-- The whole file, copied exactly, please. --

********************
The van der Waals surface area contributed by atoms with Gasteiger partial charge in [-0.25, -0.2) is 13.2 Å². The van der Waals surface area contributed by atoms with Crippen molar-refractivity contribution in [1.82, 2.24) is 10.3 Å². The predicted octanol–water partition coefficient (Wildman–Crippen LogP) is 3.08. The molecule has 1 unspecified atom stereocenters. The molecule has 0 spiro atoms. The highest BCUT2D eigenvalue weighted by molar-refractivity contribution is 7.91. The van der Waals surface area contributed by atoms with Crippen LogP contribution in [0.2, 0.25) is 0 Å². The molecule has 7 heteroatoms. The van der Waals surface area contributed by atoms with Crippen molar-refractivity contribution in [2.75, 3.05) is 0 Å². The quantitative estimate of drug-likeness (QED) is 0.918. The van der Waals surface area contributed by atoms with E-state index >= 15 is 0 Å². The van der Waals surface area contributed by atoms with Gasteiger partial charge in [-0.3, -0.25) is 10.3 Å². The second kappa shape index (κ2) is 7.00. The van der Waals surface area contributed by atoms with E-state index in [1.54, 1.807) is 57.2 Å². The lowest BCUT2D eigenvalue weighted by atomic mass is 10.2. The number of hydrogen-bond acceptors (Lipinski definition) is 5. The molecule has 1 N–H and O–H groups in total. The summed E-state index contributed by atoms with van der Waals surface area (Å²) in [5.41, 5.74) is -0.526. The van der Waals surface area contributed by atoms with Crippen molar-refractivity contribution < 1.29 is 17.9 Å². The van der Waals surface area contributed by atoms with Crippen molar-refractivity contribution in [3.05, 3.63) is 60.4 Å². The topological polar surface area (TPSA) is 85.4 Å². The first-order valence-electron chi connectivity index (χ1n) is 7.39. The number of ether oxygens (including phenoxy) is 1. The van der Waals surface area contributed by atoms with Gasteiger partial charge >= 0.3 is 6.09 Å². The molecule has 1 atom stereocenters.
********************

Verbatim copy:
The van der Waals surface area contributed by atoms with Gasteiger partial charge in [-0.25, -0.2) is 13.2 Å². The van der Waals surface area contributed by atoms with Crippen molar-refractivity contribution in [1.82, 2.24) is 10.3 Å². The predicted octanol–water partition coefficient (Wildman–Crippen LogP) is 3.08. The molecule has 1 unspecified atom stereocenters. The molecule has 0 spiro atoms. The highest BCUT2D eigenvalue weighted by molar-refractivity contribution is 7.91. The van der Waals surface area contributed by atoms with Crippen LogP contribution in [0.2, 0.25) is 0 Å². The molecule has 7 heteroatoms. The van der Waals surface area contributed by atoms with Crippen molar-refractivity contribution in [2.75, 3.05) is 0 Å². The quantitative estimate of drug-likeness (QED) is 0.918. The van der Waals surface area contributed by atoms with E-state index >= 15 is 0 Å². The van der Waals surface area contributed by atoms with Gasteiger partial charge in [-0.3, -0.25) is 10.3 Å². The second kappa shape index (κ2) is 7.00. The van der Waals surface area contributed by atoms with E-state index in [1.54, 1.807) is 57.2 Å². The lowest BCUT2D eigenvalue weighted by atomic mass is 10.2. The number of hydrogen-bond acceptors (Lipinski definition) is 5. The molecule has 1 N–H and O–H groups in total. The summed E-state index contributed by atoms with van der Waals surface area (Å²) in [5.41, 5.74) is -0.526. The van der Waals surface area contributed by atoms with Crippen molar-refractivity contribution < 1.29 is 17.9 Å². The van der Waals surface area contributed by atoms with Crippen molar-refractivity contribution in [3.05, 3.63) is 60.4 Å². The topological polar surface area (TPSA) is 85.4 Å². The first-order valence-electron chi connectivity index (χ1n) is 7.39. The number of ether oxygens (including phenoxy) is 1. The van der Waals surface area contributed by atoms with Gasteiger partial charge >= 0.3 is 6.09 Å². The molecule has 1 atom stereocenters.